Granted, such measures can create a few more housing units. But they will not forcibly bring about a real shift in trends affecting the real estate market. Instead, fundamental reforms are needed in the areas of politics that caused the problem in the first place. If rent increases are to be limited, state and local governments will have to invest more money in the construction of residential housing, simplify their building codes and classify more property as residential. As Hamburg Mayor Olaf Scholz puts it: "The amount remains the deciding factor. Believing in other panaceas would be an illusion."
It would also be helpful to adjust the goals of the Energiewende to better conform to financial realities. For example, instead of insisting on complete renovations, which are hardly worthwhile for either landlords or tenants, it would be better for the environment if property owners insulated doors and windows at a minimum.
The most important thing, though, is to tackle the problem of real estate speculation, which many experts believe has taken hold in a considerable portion of German cities. This, of course, is the most difficult task for politicians, as it is based on no less of an assumption than that the euro crisis will someday end.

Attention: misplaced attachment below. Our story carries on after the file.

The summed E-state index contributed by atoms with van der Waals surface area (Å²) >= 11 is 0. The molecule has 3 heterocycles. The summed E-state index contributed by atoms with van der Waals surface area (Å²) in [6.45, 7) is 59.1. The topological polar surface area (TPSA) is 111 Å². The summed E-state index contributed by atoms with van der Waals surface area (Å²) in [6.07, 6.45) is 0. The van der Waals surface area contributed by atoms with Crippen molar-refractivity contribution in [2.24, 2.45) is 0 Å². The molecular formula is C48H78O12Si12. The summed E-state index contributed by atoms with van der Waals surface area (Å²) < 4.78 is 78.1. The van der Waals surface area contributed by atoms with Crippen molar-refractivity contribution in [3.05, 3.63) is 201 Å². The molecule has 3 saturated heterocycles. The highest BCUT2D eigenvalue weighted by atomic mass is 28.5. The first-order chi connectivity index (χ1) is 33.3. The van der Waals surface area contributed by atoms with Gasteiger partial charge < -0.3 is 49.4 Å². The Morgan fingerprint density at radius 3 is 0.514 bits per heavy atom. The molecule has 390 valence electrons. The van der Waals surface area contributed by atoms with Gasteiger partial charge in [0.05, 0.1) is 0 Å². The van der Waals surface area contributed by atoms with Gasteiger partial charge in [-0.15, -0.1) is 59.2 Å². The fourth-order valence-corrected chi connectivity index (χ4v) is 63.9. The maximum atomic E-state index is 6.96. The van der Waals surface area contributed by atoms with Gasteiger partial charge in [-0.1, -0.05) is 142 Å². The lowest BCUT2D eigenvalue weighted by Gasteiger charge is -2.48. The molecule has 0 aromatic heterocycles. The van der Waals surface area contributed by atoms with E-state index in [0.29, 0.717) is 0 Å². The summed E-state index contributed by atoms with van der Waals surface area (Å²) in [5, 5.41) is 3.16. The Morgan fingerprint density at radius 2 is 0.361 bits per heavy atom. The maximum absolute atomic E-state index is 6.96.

Until then, to the delight of Berlin brokers and their customers from Southern Europe, rents will continue to rise. Italian small investors remain very interested, says broker Mingazzini, adding that all of Berlin is in demand, and that the reputation of an individual district doesn't really matter. "If an apartment is only a few subway stations from Friedrichstrasse, it's perfect," he says, referring to a major culture and shopping street in downtown Berlin.